The game tipped off a hair after 2 PM Eastern; Ron Franklin (perhaps avoid his ESPN section on his Wikipedia if you’d like to not be grossed out) and Fran Fraschilla were on the call. The mood of the telecast is pretty much exactly what you’d expect: both announcers give credit to Tennessee for seeming a little stronger than both had expected, but they also expect a Texas rebound victory after that destruction by #2 Duke. It’s also a Saturday afternoon in mid-December when most would prefer to be at home. You can’t fault anyone in attendance or on microphone for not expecting much. They name a pair of expected impact players for each side: Aldridge and Daniel ‘Boobie’ Gibson for Texas, Watson and Lofton for Tennessee.
Major Wingate opens the scoring with a six-foot floater; LaMarcus Aldridge responds with one of his soon-to-be-patented turnaround jumpers, also from six feet. At 19:22 of the first half, the game is tied at 2 apiece. This is the final tied score of the entire game.
Things start turning slowly for Tennessee – a Dane Bradshaw three here, a Watson jumper there to get it to 7-3 – and then Tennessee proceeds to rip off 13 points in 2:11 of game time. Lofton hits a two-point jumper. Andre Patterson, one of the unsung heroes of the early Pearl years, generates an and-one with a foul on Aldridge off of a Lofton steal.
Texas fails to score on the other end. JaJuan Smith nails a three. P.J. Tucker commits an offensive foul, which is then followed 24 seconds later by another JaJuan Smith three.
Dane Bradshaw steals the ball back and that results in another Wingate bucket. Like we said, in 2:11 of game time, the score elevates from Tennessee, 10-5 to Tennessee, 23-5. Anything can happen from this point forward, but less than seven minutes into a game on the road against a top-ten opponent in the first year of a new head coach no one in Knoxville knew existed a year prior, Tennessee is leading by 18 and is hitting everything in sight. They’re generating tons of turnovers with a tricky defense that Texas is unable to break. In Game Six of the Pearl Era, Tennessee has uncorked a start unlike any seen in Knoxville in decades. We explored Tennessee’s largest win in history against a Top 25 team a couple of episodes back, but they’re on pace to get close to that against the #6 team in America.
Texas does begin to respond, but it already feels a little weakened. The best the Longhorns can do after the 23-5 Tennessee tornado is to get the deficit down to 37-22 with five minutes left in the half. If Texas were able to narrow this margin to, say, 12 or less at halftime, they could feel reasonably confident that a comeback is possible. This is Texas, after all. And yet: Tennessee just keeps coming in waves. You know it’s an amazing day at the office when Jordan Howell is hitting end-of-clock threes to push your lead to 20.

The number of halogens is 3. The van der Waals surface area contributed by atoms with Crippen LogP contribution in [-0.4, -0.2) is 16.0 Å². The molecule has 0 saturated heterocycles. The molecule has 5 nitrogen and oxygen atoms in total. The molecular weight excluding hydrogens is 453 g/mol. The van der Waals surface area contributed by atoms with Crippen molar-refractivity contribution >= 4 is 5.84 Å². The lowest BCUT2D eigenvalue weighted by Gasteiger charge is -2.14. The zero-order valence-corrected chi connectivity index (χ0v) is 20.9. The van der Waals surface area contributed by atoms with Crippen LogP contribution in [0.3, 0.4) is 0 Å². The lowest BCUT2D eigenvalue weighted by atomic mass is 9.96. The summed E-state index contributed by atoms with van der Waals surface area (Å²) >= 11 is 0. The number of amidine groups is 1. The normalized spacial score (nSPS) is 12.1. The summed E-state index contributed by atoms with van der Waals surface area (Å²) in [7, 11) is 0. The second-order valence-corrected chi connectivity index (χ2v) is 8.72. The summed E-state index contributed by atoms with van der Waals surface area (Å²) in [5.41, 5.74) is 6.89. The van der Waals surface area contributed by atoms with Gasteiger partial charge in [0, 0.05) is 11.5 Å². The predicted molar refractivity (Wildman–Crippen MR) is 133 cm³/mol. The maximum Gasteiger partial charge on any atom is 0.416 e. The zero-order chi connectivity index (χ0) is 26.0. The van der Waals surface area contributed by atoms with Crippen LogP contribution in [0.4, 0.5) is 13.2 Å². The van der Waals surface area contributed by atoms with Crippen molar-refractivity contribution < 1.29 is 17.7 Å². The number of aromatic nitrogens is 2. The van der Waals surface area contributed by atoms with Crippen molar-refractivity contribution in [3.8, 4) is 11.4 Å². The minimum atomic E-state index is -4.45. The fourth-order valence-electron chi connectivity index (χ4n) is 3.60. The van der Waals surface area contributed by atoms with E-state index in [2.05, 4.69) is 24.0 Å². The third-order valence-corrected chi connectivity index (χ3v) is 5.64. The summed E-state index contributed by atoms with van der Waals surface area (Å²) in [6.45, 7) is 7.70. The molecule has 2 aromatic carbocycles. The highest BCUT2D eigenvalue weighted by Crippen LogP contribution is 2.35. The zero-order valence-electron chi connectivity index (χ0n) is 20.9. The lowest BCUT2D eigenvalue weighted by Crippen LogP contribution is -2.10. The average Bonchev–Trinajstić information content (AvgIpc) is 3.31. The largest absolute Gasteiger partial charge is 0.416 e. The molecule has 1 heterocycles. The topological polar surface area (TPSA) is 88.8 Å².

Texas trails at halftime, 48-28. If the score holds, that’s a 32-point reversal of the initial spread of Texas by 12. It would be reasonable to call this the greatest overperformance Tennessee can and will display in the course of the 24 years covered by this series. The OddsShark database only goes back to 1997, but even then, it gives us something interesting to consider. Tennessee, from February 1998 onward, has been an underdog by double digits on the road 30 times. They’ve won four of those games. (Spoiler: you’re reading about one of them.) In the other three, Tennessee’s margins of victory are one point, seven points, and five points. A 20-point lead in a game like this is breathtaking. Surely, it couldn’t hold for long.
Any fears Tennessee fans had heading into the second half were swiftly answered by C.J. Watson.
His personal 4-0 run to begin the second half gives Tennessee a 24-point lead. It doesn’t get within 15 points again until there’s three minutes left. Tennessee continues to deliver knockout blow after knockout blow. A briefly-promising 8-0 Texas run early in the second half is swiftly ended by a Tennessee 7-0 run of their own, capped with a Lofton three.
Texas’ chance to get a stop and get within 20 with about eight minutes left is eliminated by, of all things, a Stanley Asumnu dunk by way of a Ryan Childress pass. (These things made sense in 2005, promise.)
Even when Texas does go on a rapid 12-0 run to go from 23 down to 11 down with 2:30 left, Tennessee forces an A.J. Abrams three-point miss that turns into an Andre Patterson dunk on the other end.
For the final 35 minutes and 12 seconds of this game, Texas trails Tennessee by double-digits after being a 12-point favorite. They rarely get within 20 points. The final score is Tennessee 95, Texas 78, and even that feels generous to Texas after a Tennessee 23-point lead with six minutes left. What both sides had just witnessed was one of the biggest beatdowns a top ten team has taken from an unranked opponent at home.
The Longhorns’ 17-point defeat is tied for the 12th-worst defeat by a top-six team playing at home against an unranked opponent. At the time of the game, it was tied for the largest defeat suffered by a top-six team at home to one of these teams since 1991. The Volunteers had uncorked a once-every-decade beatdown on a team that truly hadn’t seen it coming. There was no ceiling anymore; the sky was the limit.
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